It further defined the purpose of UEIs, stating that they “validate and verify a wing's CCIP for accuracy, adequacy and relevance, and provide an independent assessment of the wing's resource management, leadership, process improvement efforts and ability to execute the mission.

So why am I telling you all of this?

Brig. Gen. John Nichols, commander of the 509th Bomb Wing, and I are looking forward to the arrival of the Air Force Global Strike Command inspector general and his team to put the finishing touches on a two-year journey, in which they partnered with us to make us better. You hear the general and I always tout how great we think this total force integration is, how great we think our team is and how great our Airmen are. Frankly, you prove this over and over again. But, it helps when outside entities validate what we say.

Does this mean that we don’t have any issues? Absolutely not. There are always areas where we can and should improve, across every spectrum of what we do. That is what is great about our current inspection program – you own it. Commanders, at the lowest level, are not only charged to have their units as ready as they can be with the available resources, but also to identify and document where they fall short.

Inspectors who show up here for the UEI will not be looking at our shortfalls, but will be looking to see that we knew we had shortfalls. We actually are rewarded in a way by being fully transparent. If readiness is the goal, then we need to identify what inhibits our readiness and put plans in place to fix issues or seek the necessary resources to execute the mission.

But, what if the inspectors find something we didn’t identify on our own? Frankly, this is likely going to happen. We are human and we, on occasion, miss things. This will not be the end of the world, but depending upon the issue, may sting a bit. However, it will provide us with an area that we can improve upon and we will do that. With that said, this is a different story if the issue was known and an individual or organization purposefully sought to hide the problem; but, we don’t need to discuss this because that wouldn’t happen with our great Airmen.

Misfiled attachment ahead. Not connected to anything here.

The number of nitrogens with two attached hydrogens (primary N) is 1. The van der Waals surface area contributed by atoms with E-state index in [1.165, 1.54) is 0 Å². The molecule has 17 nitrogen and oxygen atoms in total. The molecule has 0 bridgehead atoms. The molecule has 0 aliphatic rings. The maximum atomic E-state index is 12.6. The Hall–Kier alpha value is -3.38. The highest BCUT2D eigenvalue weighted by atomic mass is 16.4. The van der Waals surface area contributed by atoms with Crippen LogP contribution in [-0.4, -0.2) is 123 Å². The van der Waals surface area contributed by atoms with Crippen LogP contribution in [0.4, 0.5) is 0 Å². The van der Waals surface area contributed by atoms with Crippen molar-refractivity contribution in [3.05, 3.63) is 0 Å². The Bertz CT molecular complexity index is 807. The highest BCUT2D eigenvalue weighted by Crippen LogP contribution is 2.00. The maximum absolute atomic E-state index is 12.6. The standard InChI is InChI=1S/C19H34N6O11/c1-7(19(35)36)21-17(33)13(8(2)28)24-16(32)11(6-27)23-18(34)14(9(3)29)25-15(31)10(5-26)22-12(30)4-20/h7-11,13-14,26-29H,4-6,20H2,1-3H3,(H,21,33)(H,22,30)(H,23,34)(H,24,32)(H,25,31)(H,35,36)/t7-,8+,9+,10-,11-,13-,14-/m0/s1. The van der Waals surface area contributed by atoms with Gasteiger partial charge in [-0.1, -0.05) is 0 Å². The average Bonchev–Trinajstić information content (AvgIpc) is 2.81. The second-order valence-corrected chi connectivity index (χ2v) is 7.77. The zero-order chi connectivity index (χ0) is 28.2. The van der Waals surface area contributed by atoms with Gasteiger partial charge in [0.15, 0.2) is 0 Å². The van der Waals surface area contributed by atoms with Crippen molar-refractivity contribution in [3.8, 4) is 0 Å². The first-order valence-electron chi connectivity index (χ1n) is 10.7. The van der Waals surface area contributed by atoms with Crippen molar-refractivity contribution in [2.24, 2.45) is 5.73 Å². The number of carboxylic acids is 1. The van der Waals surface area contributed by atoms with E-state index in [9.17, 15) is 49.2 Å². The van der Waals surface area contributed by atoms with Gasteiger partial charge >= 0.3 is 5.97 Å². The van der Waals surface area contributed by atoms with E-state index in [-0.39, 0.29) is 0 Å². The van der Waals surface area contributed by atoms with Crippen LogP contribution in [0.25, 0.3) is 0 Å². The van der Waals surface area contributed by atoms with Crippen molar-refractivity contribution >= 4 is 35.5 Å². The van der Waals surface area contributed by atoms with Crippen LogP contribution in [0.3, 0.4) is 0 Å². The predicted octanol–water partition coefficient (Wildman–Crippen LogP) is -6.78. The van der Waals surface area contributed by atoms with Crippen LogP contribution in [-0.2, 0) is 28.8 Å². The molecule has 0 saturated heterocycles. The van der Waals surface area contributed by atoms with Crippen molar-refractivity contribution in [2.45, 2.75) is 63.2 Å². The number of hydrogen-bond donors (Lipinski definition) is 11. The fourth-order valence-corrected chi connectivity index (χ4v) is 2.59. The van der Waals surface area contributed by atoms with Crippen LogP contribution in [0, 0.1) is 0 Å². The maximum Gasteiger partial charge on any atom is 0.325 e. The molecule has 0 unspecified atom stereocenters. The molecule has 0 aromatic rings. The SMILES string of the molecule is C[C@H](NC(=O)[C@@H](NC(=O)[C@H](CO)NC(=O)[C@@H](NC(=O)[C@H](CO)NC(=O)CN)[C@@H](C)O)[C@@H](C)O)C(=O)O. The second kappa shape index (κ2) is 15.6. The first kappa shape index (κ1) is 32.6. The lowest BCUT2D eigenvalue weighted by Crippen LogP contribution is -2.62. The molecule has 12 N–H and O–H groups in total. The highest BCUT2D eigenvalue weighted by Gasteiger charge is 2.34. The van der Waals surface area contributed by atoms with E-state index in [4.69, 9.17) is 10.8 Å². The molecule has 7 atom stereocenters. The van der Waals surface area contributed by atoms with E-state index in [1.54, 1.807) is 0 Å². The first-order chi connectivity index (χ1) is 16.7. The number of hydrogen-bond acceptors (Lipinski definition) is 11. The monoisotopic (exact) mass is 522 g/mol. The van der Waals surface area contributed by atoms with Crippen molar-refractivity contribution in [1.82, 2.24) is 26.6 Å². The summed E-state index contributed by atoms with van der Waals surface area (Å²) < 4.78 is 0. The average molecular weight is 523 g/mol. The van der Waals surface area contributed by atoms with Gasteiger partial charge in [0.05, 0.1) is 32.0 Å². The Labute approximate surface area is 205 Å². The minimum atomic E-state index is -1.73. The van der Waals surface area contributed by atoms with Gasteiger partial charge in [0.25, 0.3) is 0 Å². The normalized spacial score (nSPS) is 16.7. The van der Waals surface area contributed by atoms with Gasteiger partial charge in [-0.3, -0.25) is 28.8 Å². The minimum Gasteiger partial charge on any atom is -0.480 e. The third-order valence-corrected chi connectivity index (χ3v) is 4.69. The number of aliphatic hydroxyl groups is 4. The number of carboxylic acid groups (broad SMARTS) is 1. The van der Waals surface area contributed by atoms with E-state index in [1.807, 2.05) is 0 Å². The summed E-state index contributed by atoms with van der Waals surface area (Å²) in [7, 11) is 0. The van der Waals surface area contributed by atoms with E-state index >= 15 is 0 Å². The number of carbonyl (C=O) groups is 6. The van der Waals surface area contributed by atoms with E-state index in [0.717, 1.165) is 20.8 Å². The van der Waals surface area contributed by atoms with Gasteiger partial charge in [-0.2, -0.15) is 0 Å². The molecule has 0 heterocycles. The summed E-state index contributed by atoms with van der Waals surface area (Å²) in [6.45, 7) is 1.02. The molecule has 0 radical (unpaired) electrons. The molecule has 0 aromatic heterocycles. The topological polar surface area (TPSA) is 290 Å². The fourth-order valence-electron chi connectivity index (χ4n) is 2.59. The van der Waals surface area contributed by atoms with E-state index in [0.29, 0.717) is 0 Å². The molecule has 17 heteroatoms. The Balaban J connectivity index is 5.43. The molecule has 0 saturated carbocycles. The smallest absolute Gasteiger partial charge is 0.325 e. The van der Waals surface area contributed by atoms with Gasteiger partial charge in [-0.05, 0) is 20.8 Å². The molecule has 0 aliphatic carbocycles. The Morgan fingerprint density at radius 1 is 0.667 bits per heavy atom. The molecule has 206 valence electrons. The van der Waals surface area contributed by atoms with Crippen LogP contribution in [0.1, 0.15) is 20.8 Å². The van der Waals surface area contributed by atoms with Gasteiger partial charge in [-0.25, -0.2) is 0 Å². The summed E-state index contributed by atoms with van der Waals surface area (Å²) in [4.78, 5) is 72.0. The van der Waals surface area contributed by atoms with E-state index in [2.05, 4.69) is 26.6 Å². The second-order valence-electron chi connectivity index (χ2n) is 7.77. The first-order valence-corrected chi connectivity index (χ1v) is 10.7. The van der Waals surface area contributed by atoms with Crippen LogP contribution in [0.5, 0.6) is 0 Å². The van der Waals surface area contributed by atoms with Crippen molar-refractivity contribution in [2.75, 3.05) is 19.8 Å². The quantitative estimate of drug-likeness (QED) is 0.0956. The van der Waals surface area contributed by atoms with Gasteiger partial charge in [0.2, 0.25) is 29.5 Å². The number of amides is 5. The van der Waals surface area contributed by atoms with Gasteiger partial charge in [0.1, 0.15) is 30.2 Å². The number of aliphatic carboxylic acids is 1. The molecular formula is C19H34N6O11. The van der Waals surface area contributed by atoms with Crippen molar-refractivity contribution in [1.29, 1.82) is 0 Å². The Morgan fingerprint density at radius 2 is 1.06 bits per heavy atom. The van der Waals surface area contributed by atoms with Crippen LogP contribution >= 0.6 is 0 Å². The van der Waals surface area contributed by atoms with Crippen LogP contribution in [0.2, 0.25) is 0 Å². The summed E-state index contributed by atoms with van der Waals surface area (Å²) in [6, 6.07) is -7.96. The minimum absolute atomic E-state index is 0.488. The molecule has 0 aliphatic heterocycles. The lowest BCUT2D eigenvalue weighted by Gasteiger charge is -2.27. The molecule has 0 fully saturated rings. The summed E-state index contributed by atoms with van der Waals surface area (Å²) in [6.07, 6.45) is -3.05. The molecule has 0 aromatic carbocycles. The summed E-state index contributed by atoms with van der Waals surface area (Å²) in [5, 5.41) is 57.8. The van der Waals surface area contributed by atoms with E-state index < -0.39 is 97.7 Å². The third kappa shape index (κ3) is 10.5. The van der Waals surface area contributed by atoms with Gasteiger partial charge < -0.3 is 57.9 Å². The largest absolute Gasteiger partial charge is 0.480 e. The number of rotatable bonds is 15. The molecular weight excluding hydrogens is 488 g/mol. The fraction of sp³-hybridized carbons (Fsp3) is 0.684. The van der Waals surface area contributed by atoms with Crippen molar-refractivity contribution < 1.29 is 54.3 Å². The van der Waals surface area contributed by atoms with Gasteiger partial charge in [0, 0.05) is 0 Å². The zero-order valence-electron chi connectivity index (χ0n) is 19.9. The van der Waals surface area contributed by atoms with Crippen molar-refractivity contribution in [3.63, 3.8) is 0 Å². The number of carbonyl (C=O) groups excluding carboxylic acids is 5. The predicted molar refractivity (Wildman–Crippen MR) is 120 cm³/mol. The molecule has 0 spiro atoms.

Finally, the commanders’ expectations during this UEI are that each of you be the great Airmen that we know you are and that you will showcase the great team that we know we’ve built. Be professional. Show proper customs and courtesies. Don’t argue with the inspectors. If you have a contentious issue, up-channel it to at least a group commander, if not a wing commander. And lastly, bring energy, enthusiasm and pride for what you do for our nation.

In addition, as the general says, just because we don’t prep for an inspection, doesn’t mean we don’t pick up the house before company comes to visit. When your mom comes to visit, you probably don’t remodel the house, but you at least clean up the house. Our house is this base and your workspace; please help us put our best foot forward. (On a side note, if you don’t pick up your house when your mom comes to visit, shame on you. She deserves better!)

As I mentioned earlier, this UEI should not be considered a significant emotional event. It is wholly intended to help us continue to be the best.

Lead strong; make a difference!